ST. JOHN’S, N.L. — A major labour leader has resigned from a government task force created to map out a recovery plan for Newfoundland and Labrador’s struggling economy.
Newfoundland and Labrador Federation of Labour president Mary Shortall said Tuesday in a news release she is quitting the team, claiming it lacks transparency and has a top-down approach.
Shortall, whose federation represents nearly 30 unions and more than 70,000 workers, says she couldn’t participate on the team and continue in good faith to represent workers in the province.
The task force, created by Premier Andrew Furey, has been controversial since he appointed Moya Greene as its chair, who is known for privatizing the United Kingdom’s Royal Mail service while she was chief executive officer.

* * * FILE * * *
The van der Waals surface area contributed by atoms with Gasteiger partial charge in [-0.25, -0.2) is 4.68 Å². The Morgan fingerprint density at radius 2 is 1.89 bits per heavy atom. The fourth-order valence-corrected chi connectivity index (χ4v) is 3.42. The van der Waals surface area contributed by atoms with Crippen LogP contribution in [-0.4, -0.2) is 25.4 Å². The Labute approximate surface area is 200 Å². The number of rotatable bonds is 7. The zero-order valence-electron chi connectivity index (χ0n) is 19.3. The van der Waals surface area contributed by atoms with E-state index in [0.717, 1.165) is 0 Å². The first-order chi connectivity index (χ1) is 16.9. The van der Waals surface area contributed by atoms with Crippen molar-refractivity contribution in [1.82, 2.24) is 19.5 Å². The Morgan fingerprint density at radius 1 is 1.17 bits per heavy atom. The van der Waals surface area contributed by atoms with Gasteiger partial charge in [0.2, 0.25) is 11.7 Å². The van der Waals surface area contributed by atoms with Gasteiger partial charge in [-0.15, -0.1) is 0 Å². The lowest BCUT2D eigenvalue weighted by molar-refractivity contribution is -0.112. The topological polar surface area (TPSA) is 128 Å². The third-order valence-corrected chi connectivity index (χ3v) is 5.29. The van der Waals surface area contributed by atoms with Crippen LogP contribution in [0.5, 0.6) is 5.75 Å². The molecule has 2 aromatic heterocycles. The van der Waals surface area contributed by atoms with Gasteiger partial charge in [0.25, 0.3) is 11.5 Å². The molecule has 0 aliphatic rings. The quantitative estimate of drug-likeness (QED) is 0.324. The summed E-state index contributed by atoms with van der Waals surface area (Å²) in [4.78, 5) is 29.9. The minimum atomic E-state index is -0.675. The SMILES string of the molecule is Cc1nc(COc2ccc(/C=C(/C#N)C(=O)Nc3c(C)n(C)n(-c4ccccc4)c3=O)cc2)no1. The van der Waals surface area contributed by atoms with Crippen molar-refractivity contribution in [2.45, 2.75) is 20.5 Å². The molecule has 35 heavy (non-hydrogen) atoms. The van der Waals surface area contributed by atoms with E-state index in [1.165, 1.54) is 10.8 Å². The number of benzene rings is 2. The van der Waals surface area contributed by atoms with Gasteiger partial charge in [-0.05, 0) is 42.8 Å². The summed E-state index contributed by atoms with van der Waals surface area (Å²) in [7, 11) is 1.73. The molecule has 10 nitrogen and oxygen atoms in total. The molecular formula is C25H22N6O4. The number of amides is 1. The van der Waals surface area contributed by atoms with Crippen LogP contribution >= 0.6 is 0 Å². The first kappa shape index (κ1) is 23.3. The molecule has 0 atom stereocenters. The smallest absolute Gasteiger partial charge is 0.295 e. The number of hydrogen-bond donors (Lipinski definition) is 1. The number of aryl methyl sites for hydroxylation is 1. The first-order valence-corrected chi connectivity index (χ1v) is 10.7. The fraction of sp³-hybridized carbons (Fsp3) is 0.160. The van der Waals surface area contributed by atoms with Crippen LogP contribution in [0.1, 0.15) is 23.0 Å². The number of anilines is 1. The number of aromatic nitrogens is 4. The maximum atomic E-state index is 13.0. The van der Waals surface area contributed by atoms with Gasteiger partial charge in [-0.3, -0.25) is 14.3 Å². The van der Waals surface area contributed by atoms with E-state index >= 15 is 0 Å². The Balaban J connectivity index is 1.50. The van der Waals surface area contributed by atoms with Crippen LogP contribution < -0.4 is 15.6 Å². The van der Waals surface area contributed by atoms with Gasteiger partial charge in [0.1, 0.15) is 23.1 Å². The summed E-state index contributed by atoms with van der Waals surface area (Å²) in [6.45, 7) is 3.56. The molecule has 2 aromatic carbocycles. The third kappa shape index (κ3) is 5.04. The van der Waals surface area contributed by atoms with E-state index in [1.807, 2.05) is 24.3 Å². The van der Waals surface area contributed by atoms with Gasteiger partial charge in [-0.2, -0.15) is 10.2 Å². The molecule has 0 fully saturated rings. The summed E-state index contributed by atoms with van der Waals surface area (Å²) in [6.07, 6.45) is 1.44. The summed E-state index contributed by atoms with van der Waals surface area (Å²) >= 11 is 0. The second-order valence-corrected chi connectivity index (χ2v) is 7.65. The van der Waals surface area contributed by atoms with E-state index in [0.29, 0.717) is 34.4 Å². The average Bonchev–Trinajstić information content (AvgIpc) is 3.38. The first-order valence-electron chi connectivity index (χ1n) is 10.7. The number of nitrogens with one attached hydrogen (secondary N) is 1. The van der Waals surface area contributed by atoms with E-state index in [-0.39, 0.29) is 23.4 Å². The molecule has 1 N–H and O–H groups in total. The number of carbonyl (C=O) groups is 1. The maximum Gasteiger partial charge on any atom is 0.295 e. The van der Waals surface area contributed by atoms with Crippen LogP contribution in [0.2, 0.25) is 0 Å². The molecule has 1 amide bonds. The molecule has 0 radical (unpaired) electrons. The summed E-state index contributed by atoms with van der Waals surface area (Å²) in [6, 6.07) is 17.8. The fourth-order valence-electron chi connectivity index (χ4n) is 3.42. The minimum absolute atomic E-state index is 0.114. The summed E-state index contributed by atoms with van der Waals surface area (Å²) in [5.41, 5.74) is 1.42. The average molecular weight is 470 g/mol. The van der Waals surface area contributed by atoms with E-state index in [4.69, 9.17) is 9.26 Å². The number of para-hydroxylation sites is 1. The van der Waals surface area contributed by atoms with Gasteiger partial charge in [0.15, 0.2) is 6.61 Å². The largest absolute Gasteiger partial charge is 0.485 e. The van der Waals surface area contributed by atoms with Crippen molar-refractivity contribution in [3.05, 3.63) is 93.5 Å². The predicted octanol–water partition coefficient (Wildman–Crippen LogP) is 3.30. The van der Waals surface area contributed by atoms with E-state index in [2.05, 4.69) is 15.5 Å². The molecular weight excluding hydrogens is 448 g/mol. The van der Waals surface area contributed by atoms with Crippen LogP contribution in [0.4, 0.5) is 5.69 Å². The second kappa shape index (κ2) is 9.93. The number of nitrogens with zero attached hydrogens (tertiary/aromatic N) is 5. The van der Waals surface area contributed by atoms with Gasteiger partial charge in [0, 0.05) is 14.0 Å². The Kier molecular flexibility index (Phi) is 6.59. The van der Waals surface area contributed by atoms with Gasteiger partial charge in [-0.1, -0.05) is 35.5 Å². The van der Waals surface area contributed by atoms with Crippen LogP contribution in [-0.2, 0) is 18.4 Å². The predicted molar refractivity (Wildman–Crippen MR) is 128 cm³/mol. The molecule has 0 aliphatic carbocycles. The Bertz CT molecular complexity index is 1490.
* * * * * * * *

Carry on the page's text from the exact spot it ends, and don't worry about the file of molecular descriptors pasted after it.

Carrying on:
A spokeswoman for Furey said in an email the premier was disappointed about Shortall’s decision to leave the team, but did not address her allegations.
Shortall says a non-disclosure agreement prevents her from commenting on the specifics of the committee’s deliberations.
“The recommendations that will be made by (Greene) may very well shape the next several decades of the type of economy and society we will live in,” Shortall said in the release, adding it is “imperative” the voices of workers and marginalized groups are considered in any recovery plan.
“Most importantly, it must be real collaboration and consultation, not simply window dressing,” she said.
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